Examples include, but are not limited to:

  • Those with business, marketing, management and finance backgrounds, wishing to gain a broad understanding of the scientific and technical elements of resource genesis, extraction and processing, along with an understanding of the environmental, social and sustainability impacts of such operations;
  • Those with a background in Earth Sciences, wishing to develop a more complete understanding of the extractives industries, improving their managerial and decision-making skillset, along with evaluating the impact of sustainability, social and environmental practice on the future of these operations;
  • Those with a background in science or engineering, wishing to upskill in elements natural resource development and use, decision making processes, the social and environmental impacts and how sustainability is impacting on the future of resources. 

Course structure and content

This programme consists of six core modules, two optional modules and a dissertation. 

In the first term, students engage with elements of science and engineering as applicable to the resource industries, providing an overview of resource genesis and identification, extraction, processing and the manufacture of final products. This is from perspectives within the hydrocarbon, solid mineral and nuclear industries, and is blended with elements of project management, process design and safe and secure practice within these sectors.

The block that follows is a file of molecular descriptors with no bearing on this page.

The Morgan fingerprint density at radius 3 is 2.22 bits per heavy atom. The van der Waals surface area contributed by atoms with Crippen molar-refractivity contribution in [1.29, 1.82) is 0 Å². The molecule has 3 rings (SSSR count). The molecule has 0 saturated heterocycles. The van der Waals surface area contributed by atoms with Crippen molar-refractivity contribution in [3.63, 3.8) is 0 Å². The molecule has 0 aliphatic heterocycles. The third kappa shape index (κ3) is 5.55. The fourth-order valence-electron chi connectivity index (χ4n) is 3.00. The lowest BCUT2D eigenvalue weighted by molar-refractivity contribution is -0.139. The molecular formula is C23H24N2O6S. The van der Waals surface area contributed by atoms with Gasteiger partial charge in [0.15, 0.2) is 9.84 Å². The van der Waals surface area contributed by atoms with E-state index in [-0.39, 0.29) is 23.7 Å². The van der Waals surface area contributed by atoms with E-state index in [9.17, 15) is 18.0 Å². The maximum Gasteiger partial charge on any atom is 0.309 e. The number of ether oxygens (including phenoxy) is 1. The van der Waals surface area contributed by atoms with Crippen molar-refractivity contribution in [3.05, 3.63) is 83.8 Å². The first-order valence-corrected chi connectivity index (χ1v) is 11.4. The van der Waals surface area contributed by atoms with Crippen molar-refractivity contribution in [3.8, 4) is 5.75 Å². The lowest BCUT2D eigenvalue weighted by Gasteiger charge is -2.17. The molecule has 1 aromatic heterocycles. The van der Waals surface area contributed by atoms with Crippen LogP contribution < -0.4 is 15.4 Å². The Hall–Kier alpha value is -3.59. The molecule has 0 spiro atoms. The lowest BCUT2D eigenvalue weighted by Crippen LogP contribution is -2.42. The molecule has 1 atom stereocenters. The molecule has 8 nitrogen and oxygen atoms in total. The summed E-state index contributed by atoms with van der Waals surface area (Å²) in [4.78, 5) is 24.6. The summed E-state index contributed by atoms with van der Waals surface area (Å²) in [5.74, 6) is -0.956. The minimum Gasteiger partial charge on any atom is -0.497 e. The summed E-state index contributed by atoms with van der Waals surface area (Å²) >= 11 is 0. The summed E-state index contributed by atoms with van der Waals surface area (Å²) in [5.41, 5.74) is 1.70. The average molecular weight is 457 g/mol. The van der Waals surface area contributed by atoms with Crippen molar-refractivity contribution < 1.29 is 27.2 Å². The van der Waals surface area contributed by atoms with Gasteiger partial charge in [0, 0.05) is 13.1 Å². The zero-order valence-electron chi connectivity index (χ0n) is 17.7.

The second term engages students with aspects of governance, policy, business management, environmental and social practice and additional specialised technical knowledge. The technical knowledge developed in the first term underpins the application of skills and knowledge developed in the second; students will be able to consider evidence and make appropriate decisions, with an appreciation of the challenges that exist within the natural resource sector. 

Students spend the third term and the summer at UniSA’s Mawson Lakes Campus in Adelaide, South Australia. Here, students undertake their research projects with leading academics in aspects of natural resources, as well as further learning in Social Licensing and other relevant activities, including field trips, seminars and presentations. These international engagements broaden student horizons, exposing them to another research-intensive institution, a new country with different opportunities, natural resources, and breath of appropriate research activities, allowing access to numerous industries directly engaged in natural resource activities.